There is a beginning and an end to everything. We often measure time in terms of how long our species tend to live, and over that relatively short span it can seem like stars, planets, and galaxies live “forever.” That’s not true, of course, but since these objects and structures exist for so much longer than we do, it’s difficult to imagine how something like a galaxy could die. Luckily we have scientists, and those scientists have ultra-powerful hardware capable of showing us what it looks like when these celestial objects reach the end of their lives, and the Hubble Space Telescope recently captured a gorgeous image of a galaxy that is truly in the throes of death.
NGC 1947 is a spiral galaxy — or at least it used to be. In an image captured by Hubble, we see little more than faint wisps of gas surrounding the galaxy’s interior which is still packed with millions of stars. The galaxy is old and based on its current condition it’s unlikely that it will exist for much longer.
Galaxies are born out of massive clouds of dust and gas. The material forms stars and planets and moons and everything else a galaxy will eventually contain. Over time, stars die. When those stars explode into supernovas, the material is set free and may eventually go on to form new stars, new planets, and so on.
It’s a cycle that may repeat again and again and again, keeping a galaxy alive, but if the galaxy loses too much of its matter to space, it may struggle to form new stars and eventually fade into nothingness. NGC 1947 looks like it’s headed down that road, with little free material to form new stars and a core of stars that probably won’t be able to keep the cycle going for much longer.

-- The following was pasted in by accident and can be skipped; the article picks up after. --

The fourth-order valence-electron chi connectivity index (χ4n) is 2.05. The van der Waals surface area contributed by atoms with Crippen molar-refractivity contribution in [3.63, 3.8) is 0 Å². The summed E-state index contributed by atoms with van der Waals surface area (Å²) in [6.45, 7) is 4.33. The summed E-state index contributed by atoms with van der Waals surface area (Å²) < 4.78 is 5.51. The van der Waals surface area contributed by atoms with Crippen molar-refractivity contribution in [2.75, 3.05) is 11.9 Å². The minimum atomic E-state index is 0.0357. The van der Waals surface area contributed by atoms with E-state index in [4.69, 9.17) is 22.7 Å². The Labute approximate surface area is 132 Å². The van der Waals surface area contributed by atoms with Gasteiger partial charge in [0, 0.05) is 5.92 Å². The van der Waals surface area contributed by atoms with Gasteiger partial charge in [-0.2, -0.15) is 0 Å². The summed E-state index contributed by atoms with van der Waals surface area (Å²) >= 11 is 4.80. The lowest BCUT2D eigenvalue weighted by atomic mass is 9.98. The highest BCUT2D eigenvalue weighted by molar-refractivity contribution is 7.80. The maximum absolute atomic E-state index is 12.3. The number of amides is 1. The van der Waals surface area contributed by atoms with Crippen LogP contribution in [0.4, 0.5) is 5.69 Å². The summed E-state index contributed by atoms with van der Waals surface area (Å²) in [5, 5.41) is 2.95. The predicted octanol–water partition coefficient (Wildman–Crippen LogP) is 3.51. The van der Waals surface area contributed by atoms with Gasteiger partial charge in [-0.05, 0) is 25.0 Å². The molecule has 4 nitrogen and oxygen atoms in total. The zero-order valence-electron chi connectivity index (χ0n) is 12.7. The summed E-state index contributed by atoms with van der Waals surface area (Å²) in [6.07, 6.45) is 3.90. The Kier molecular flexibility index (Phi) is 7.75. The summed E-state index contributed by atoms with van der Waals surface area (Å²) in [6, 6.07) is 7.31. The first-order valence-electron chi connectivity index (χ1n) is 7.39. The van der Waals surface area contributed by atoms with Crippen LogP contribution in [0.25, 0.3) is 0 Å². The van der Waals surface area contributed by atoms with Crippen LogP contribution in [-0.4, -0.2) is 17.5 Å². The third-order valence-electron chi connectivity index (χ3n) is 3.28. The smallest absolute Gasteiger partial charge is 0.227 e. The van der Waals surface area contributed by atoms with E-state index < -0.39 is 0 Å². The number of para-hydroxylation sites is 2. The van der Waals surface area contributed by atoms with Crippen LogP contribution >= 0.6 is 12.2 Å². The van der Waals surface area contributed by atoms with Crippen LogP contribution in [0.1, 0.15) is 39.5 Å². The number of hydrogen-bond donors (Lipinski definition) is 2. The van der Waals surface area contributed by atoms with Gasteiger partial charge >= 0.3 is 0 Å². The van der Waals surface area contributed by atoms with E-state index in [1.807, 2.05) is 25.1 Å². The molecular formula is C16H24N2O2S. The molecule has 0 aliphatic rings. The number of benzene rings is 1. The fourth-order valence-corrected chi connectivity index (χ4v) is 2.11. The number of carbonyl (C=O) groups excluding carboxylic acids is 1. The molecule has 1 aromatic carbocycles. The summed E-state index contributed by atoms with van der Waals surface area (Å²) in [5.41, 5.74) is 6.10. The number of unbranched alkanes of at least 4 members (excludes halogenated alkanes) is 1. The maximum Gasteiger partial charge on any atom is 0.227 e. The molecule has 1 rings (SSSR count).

The European Space Agency explains:
Residing around 40 million light-years away from Earth, this galaxy shows off its structure by backlighting its remaining faint gas and dust disc with millions of stars. In this picture, taken with the NASA/ESA Hubble Space Telescope, the faint remnants of the galaxy’s spiral arms can still be made out in the stretched thin threads of dark gas encircling it. Without most of its star-forming material, it is unlikely that many new stars will be born within NGC 1947, leaving this galaxy to continue fading with time.
If our own galaxy, the Milky Way, weren’t on a collision course with the Andromeda galaxy, this is the kind of fate that might befall it. Gradually losing its matter and energy with which to spawn new stars and eventually fading into nothing. Of course, we’ll all be long gone by the time either of those things were to happen, so that’s not something any of us really need to worry about.